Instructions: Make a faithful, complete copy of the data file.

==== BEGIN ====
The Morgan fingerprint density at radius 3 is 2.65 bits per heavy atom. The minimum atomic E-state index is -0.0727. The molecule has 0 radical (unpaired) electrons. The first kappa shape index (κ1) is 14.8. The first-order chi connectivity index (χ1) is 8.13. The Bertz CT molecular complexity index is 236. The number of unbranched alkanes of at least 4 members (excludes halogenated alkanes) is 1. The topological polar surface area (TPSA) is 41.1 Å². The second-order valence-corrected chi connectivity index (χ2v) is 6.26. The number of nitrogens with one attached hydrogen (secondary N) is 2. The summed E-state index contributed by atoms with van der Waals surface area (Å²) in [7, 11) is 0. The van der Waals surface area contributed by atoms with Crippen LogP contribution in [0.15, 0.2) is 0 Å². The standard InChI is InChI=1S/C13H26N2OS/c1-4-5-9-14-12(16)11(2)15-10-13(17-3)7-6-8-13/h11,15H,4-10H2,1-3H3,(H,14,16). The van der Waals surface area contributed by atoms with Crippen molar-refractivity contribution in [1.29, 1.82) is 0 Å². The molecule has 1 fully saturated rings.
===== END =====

The Morgan fingerprint density at radius 3 is 2.65 bits per heavy atom. The minimum atomic E-state index is -0.0727. The molecule has 0 radical (unpaired) electrons. The first kappa shape index (κ1) is 14.8. The first-order chi connectivity index (χ1) is 8.13. The Bertz CT molecular complexity index is 236. The number of unbranched alkanes of at least 4 members (excludes halogenated alkanes) is 1. The topological polar surface area (TPSA) is 41.1 Å². The second-order valence-corrected chi connectivity index (χ2v) is 6.26. The number of nitrogens with one attached hydrogen (secondary N) is 2. The summed E-state index contributed by atoms with van der Waals surface area (Å²) in [7, 11) is 0. The van der Waals surface area contributed by atoms with Crippen LogP contribution in [0.15, 0.2) is 0 Å². The standard InChI is InChI=1S/C13H26N2OS/c1-4-5-9-14-12(16)11(2)15-10-13(17-3)7-6-8-13/h11,15H,4-10H2,1-3H3,(H,14,16). The van der Waals surface area contributed by atoms with Crippen molar-refractivity contribution in [1.29, 1.82) is 0 Å². The molecule has 1 fully saturated rings.